A District Court in Pennsylvania has ordered Verizon to arbitrate a grievance filed by Communications Workers of America claiming that the Company breached a contractual prohibition on "Making any changes in the Verizon Pension Plan or the Verizon Sickness and Accident Disability Benefit Plan which would reduce or diminish he benefits or privileges provided by the Plans for employees within the bargaining unit without agreement of the Union." Communications Workers of America, AFL-CIO, District 2-13 v. Verizon Pennsylvania, LLC

The Union asserted that Verizon had discontinued a practice of providing healthcare and life insurance benefits to terminated employees who were receiving accident disability benefits. According to the Union, per the applicable plan an employee terminated while receiving benefits is eligible to continue to receive benefits until the employee is no longer certified as disabled or has been paid the maximum amount of benefits under the plan.

The cba provides:

16.01 During the life of this Agreement the Company will not:

16.011 Make any change in the Verizon Pension Plan or the Verizon Sickness and Accident Disability Benefit Plan which would reduce or diminish the benefits or privileges provided by the Plans for employees within the bargaining unit without the agreement of the Union.

* * *

16.02 A claim that this Article has been violated may be submitted to arbitration under Article 10. A claim of an employee within the bargaining unit that they have been deprived of any benefits or privileges to which they are entitled under the Plans may be processed as a grievance under the provisions of Article 10, but shall not be subject to arbitration. However, nothing in this Agreement shall be construed to subject the provisions of the Plans or their administration or the terms of a proposed change to arbitration.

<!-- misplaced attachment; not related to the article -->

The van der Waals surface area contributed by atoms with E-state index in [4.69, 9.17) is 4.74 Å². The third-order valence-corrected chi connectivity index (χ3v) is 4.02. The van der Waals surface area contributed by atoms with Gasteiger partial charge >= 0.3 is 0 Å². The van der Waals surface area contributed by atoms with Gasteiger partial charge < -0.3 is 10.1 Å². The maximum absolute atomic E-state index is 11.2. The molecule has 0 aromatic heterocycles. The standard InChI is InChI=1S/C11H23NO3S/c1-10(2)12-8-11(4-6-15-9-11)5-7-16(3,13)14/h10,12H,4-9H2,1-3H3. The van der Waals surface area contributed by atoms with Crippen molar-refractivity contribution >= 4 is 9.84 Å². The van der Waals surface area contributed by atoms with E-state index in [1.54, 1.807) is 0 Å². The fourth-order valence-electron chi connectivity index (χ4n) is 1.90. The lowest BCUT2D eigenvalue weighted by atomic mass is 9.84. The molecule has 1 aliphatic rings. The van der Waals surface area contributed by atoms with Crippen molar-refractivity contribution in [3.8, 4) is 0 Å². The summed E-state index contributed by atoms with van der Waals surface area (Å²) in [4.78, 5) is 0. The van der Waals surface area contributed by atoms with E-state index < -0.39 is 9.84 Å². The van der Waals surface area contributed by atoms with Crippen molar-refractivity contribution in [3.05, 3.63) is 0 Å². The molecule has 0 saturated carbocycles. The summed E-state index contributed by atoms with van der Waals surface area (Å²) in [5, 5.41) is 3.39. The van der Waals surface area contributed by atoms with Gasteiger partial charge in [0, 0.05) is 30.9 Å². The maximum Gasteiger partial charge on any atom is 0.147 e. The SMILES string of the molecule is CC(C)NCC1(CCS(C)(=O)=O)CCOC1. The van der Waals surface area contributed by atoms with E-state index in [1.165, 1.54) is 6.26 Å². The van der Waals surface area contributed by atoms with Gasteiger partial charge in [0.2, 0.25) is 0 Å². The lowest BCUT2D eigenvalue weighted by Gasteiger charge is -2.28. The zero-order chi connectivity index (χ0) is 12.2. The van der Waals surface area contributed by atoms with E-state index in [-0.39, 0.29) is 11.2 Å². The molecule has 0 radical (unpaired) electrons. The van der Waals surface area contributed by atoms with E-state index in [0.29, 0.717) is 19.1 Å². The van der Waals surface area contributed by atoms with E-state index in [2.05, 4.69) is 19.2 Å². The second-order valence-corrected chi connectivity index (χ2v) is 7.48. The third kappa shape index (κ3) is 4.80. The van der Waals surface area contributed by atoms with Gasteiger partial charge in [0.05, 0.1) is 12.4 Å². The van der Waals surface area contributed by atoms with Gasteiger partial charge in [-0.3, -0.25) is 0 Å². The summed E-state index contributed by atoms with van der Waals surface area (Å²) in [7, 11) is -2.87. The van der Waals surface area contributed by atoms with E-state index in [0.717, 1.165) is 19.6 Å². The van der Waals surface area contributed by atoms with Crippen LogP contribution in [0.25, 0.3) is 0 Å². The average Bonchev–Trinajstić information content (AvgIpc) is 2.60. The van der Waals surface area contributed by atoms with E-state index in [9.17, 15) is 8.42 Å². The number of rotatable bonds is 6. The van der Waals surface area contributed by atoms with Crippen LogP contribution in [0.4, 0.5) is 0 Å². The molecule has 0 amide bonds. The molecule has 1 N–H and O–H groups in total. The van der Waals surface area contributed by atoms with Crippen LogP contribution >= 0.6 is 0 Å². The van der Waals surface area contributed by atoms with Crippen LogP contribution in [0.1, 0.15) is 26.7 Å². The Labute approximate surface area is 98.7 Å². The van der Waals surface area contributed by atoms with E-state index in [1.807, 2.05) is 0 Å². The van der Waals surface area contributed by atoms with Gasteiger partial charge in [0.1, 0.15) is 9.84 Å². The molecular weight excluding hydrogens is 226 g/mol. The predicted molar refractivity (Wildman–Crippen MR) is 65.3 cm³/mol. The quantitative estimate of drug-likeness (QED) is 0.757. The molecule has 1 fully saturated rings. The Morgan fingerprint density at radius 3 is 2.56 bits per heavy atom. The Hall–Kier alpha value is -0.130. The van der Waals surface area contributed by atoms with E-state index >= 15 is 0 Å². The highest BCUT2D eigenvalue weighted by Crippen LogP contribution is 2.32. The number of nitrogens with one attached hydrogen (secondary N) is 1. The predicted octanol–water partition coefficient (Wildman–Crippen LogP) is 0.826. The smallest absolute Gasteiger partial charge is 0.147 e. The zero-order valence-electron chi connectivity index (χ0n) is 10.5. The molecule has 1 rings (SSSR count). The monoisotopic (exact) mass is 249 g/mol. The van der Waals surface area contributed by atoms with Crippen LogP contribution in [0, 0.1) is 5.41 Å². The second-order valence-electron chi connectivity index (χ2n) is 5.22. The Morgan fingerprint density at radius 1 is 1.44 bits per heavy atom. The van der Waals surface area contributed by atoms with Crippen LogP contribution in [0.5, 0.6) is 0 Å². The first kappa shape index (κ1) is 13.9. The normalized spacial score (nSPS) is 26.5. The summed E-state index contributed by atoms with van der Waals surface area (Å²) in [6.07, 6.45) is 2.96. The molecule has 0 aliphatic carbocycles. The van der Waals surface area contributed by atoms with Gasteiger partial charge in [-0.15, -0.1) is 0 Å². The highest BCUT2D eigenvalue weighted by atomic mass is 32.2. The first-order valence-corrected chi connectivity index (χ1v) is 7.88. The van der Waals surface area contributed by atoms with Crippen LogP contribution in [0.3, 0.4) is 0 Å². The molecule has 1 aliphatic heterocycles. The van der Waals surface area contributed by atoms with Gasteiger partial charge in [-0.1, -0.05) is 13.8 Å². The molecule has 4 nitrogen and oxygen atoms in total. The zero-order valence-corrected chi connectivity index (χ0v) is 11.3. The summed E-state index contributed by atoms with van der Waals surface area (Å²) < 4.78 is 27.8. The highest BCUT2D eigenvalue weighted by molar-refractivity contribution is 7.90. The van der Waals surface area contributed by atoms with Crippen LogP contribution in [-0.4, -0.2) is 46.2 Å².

The Union's grievance claimed a violation of Article 16.011. Verizon refused to arbitrate, claiming that the grievance was a claim for benefits, expressly excluded from arbitration by the last sentence of Article 16.02. The Union filed a Petition to Compel Arbitration. The Court summarized the dispute before it:

At issue between the Union and Verizon is § 16.02 of the CBA. Verizon claims the Union's grievance is excluded from arbitration under the second and third sentences of § 16.02 because the grievance is merely a claim for benefits, which would require plan interpretation. ... Thus, Verizon argues that the remedy for former Verizon employees who claim to be denied benefits is the claims and appeals procedure outlined in SADBP § 9.1. ... In contrast, the Union contends that its grievance is arbitrable under the first sentence of § 16.02. ... The Union further takes issue with Verizon's construction and interpretation of § 16.02, claiming that Verizon's interpretation fails to take in account the distinction between claims being made by the Union on behalf of its members, and claims by individual members that they have been denied benefits.

Agreeing with the Union, the Court concluded that the dispute, as framed by the Union, was properly subject to arbitration. It noted:

...§ 16.02 makes a distinction between claims brought by the Union on a unit-wide basis, and claims by an individual that he or she has been denied benefits. The latter is not arbitrable because the second sentence of § 16.02 expressly carves it out of arbitration, stating that "[a] claim of an employee within the bargaining unit that they have been deprived of any benefits or privileges to which they are entitled under the Plans . . . shall not be subject to arbitration." (CBA § 16.02) (emphasis added). The second sentence of § 16.02 specifically states that a claim of an employee that he or she has been denied benefits is not subject to arbitration. Contrary to Verizon's interpretation, however, it does not necessarily follow that a claim by the Union on behalf of its bargaining members that there has been a reduction or diminishment in benefits is excluded from arbitration. If that were the case, then any claimed reduction in benefits would be excluded from arbitration and the second sentence of § 16.02 would swallow the first. In this case, we have a labor union that has made a claim of a violation of § 16.011 on behalf of all of its members. No other provision in the CBA or Article 16 forecloses that type of subject matter from arbitration. Accordingly, the Union's grievance is not excluded from the scope of the arbitration clause. [Footnotes omitted]

Finding no other "forceful evidence" that the parties intended to exclude grievances of this type from arbitration, and noting that it was making no decision on the merits of the Union's claim, the Court granted the Union's request to compel arbitration.

Sunday, August 13, 2017

Quick Hits - Deferral, neutrality, "flagrant misconduct" and excessive force

Court upholds NLRB’s refusal to defer to arbitrator